According to a study in the journal Nature Genetics, those whose siblings have AMD are between three and six times more likely to develop it than the general population.

Bipolar disorder

7 Diseases You Can Learn About from a Genetic Test (5)

Also known as manic-depressive disorder, bipolar disorder is a mental illness marked by severe mood swings from despair to euphoria, according to the Mayo Clinic. Bipolar disorder affects 5.7 million Americans ages 18 and older, in any given year, according to the NIH.

Bipolar disorder has a strong genetic component, though the SNPs that researchers have identified so far account for only a fraction of cases. Up to 93 percent of cases may be triggered by heredity, according to 23andMe.

Tests look for a protein marker encoded by the ANK3 gene, which is involved in nerve cell structure and function, according to a 2009 study in the journal Molecular Psychiatry.

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The average person's chances of developing bipolar disorder are 2 to 3 percent, according to the Center for Genetics Education in Australia. The risks increase with the number of relatives affected and their degree of relatedness: up to 70 percent if an identical twin is affected, 50 percent if both parents have the disorder, 20 percent if one parent and a sibling has it, and 13 percent if a single sibling has it.

Those with a mutation on a gene called Fat, located on chromosome 4, appear to be at twice the risk of developing bipolar as the average person, though scientists aren't yet sure why, according to the center.

Obesity

7 Diseases You Can Learn About from a Genetic Test (6)

About one-third of Americans are classified as obese, meaning they weigh at least 100 pounds more than their ideal weight or have a body mass index (BMI) of 30 or higher.

Scientists don't yet know how many genes are involved in developing obesity, though 23andMe attributes obesity to heredity in up to 84 percent of those affected.

Variations in a gene called FTO gene account for almost 7 pounds of weight difference, according to the company. A recent study also showed that levels of the FTO gene were higher in fatty tissue, according to 23andMe, and the SNP on the FTO gene seems almost exclusively associated with fat tissue rather than muscle mass or bone density.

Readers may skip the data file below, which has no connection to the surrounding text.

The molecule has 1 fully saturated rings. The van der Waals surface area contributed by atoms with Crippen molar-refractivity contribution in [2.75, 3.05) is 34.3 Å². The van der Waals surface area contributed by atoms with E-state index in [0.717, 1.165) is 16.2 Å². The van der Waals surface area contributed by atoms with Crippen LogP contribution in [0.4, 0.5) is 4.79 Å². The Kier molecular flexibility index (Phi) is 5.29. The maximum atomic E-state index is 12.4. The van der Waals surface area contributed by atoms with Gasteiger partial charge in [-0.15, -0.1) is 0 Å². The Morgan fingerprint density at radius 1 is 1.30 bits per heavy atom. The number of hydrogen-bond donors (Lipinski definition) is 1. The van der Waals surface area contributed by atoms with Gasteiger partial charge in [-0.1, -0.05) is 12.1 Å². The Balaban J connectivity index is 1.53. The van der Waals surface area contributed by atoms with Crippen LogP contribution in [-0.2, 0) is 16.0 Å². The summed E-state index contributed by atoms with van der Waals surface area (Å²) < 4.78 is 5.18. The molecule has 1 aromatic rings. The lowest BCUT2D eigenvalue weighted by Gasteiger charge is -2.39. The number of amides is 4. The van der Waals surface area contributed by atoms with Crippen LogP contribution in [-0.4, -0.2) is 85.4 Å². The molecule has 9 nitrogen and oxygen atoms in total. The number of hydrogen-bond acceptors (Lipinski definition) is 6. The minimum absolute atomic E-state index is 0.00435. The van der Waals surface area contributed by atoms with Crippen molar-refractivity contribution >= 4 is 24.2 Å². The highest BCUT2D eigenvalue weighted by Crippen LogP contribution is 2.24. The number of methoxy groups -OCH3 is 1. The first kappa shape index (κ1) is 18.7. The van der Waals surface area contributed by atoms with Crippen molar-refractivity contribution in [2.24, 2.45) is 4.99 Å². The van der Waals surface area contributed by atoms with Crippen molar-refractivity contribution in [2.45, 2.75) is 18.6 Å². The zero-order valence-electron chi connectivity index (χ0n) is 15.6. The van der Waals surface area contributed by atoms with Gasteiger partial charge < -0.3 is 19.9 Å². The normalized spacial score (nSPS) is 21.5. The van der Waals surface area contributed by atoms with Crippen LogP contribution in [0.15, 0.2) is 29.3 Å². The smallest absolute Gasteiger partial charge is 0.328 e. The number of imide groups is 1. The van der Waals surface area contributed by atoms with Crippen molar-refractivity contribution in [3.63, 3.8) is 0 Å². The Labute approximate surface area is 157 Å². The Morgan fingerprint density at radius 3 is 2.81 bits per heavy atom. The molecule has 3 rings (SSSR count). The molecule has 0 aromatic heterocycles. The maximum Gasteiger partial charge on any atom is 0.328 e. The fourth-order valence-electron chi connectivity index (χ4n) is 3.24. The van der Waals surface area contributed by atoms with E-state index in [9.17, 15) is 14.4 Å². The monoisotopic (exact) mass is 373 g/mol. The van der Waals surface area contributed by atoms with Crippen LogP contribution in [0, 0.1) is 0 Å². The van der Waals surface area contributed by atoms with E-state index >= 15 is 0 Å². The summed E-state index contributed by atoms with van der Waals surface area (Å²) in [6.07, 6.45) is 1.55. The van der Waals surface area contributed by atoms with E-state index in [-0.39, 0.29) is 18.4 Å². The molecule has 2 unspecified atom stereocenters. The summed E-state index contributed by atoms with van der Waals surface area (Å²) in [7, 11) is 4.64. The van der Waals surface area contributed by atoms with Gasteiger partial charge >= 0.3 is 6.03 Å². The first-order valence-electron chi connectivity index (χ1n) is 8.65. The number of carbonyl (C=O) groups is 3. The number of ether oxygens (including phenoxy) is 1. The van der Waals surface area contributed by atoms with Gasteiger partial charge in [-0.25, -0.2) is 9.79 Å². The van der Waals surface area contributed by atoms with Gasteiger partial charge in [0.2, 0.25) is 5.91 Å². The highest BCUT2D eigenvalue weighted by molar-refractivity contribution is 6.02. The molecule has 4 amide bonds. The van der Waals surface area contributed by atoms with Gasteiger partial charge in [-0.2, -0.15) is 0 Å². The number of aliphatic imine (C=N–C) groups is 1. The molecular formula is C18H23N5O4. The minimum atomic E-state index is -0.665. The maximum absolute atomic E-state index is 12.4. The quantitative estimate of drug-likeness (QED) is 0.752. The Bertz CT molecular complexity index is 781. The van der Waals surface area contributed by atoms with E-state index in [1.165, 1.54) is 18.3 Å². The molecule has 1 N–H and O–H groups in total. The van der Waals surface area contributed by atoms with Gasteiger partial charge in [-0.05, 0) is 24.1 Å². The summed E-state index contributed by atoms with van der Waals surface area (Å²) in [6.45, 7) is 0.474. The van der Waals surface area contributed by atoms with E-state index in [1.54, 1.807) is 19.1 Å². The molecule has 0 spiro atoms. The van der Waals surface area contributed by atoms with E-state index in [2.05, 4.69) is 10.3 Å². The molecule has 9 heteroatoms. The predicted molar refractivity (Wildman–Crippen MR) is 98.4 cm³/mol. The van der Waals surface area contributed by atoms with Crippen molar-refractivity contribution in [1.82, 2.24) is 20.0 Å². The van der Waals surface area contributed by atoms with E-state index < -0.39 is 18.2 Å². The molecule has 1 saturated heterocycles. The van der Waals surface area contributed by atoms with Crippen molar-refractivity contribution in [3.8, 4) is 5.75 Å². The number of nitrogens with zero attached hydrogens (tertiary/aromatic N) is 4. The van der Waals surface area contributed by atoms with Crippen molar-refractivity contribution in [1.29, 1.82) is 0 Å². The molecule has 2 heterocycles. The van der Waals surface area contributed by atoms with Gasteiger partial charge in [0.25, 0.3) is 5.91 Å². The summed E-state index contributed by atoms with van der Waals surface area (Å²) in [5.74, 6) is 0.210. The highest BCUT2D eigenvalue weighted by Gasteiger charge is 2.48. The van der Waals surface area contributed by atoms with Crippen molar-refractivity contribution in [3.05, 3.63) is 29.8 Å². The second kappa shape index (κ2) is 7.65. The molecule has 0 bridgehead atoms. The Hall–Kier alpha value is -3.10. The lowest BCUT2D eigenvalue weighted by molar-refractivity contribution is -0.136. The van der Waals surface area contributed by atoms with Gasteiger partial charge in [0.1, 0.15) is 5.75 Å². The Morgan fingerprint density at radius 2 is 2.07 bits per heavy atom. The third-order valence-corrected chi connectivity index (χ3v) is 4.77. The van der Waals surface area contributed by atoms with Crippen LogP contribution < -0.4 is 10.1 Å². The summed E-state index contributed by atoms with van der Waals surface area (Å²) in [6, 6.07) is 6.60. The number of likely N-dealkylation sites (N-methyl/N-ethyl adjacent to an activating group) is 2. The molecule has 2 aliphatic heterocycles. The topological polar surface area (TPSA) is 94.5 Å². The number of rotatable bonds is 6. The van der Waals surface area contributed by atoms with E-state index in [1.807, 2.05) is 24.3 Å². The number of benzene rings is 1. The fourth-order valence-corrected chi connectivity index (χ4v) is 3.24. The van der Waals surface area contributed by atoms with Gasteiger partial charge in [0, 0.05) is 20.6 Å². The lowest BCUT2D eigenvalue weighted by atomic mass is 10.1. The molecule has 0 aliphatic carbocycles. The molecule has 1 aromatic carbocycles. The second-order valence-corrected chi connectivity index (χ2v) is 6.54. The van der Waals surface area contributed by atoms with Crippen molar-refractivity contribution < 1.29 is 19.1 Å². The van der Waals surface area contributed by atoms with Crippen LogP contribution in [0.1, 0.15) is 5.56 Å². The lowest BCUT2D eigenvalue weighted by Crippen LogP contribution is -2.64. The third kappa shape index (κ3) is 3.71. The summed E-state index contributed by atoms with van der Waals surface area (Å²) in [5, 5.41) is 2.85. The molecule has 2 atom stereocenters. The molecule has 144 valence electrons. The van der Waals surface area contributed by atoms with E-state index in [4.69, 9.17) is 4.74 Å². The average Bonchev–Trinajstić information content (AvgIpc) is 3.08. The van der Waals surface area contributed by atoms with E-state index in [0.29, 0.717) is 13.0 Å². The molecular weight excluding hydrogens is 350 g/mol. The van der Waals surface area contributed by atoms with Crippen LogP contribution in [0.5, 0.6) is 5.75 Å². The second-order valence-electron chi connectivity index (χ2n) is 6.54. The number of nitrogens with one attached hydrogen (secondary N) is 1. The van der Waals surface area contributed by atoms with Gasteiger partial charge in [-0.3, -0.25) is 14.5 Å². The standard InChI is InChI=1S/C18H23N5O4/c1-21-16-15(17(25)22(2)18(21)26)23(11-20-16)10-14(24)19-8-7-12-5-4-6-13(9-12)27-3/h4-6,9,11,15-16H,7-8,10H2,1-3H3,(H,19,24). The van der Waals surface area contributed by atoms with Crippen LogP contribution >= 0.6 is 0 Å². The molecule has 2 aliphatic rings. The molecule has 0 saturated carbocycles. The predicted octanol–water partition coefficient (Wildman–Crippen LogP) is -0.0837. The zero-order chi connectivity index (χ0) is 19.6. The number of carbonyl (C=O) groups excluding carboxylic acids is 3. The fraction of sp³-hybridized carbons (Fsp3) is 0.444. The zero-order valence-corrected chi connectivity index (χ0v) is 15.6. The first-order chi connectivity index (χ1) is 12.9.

Parkinson's disease

7 Diseases You Can Learn About from a Genetic Test (7)

A neurological disorder caused by a loss of dopamine-producing brain cells, Parkinson's disease is marked by trembling in the limbs, jaw and face; stiffness in the limbs and trunk; and or slowed movement and impaired balance and coordination. At least 500,000 Americans have been diagnosed with PD, with another 50,000 diagnosed each year, according to the NIH.

Most cases of PD affect those over 50, and the average lifetime risk of developing it is small about 1 to 2 percent. However, mutations in a gene known as LRRK2 have been linked to a much higher risk of developing PD.

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More than 50 variations of the LRRK2 gene are known, and several are associated with PD. A recent study found that a person who inherits a one mutation in this gene, called the G2019S mutation, from either parent has a 28 percent chance of developing Parkinson's by age 59 and a 74 percent chance by age 79, according to 23andMe.

Psoriasis

7 Diseases You Can Learn About from a Genetic Test (8)

The most prevalent autoimmune condition in the United States, psoriasis affects as many as 7.5 million Americans more than 2 percent of the population, according to the National Psoriasis Foundation.

Characterized by red, scaly lesions that can cover any part of the body, psoriasis is up to 80 percent attributable to genetics, according to 23andMe, and occurs when immune cells known as T-cells attack the skin.

Variations in a gene called HLA-C are associated with psoriasis, and studies have shown that seven other DNA variations are linked to the disease. However, environmental triggers appear to be necessary for psoriasis to develop, and only 10 percent of patients with variations in their HLA do so, according to the National Disease Research Interchange.

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FAQs

What are 7 genetic disorders? ›

Genetic Disorders
  • Genetic Disorders. Sickle Cell Disease.
  • Cystic fibrosis. Cystic Fibrosis Liver Disease.
  • Brain, Nerves and Spine. Huntington's Disease.
  • Cleft lip and palate. Cleft Lip and Palate.

What are 5 common genetic diseases? ›

What are common genetic disorders?
  • Down syndrome (Trisomy 21).
  • FragileX syndrome.
  • Klinefelter syndrome.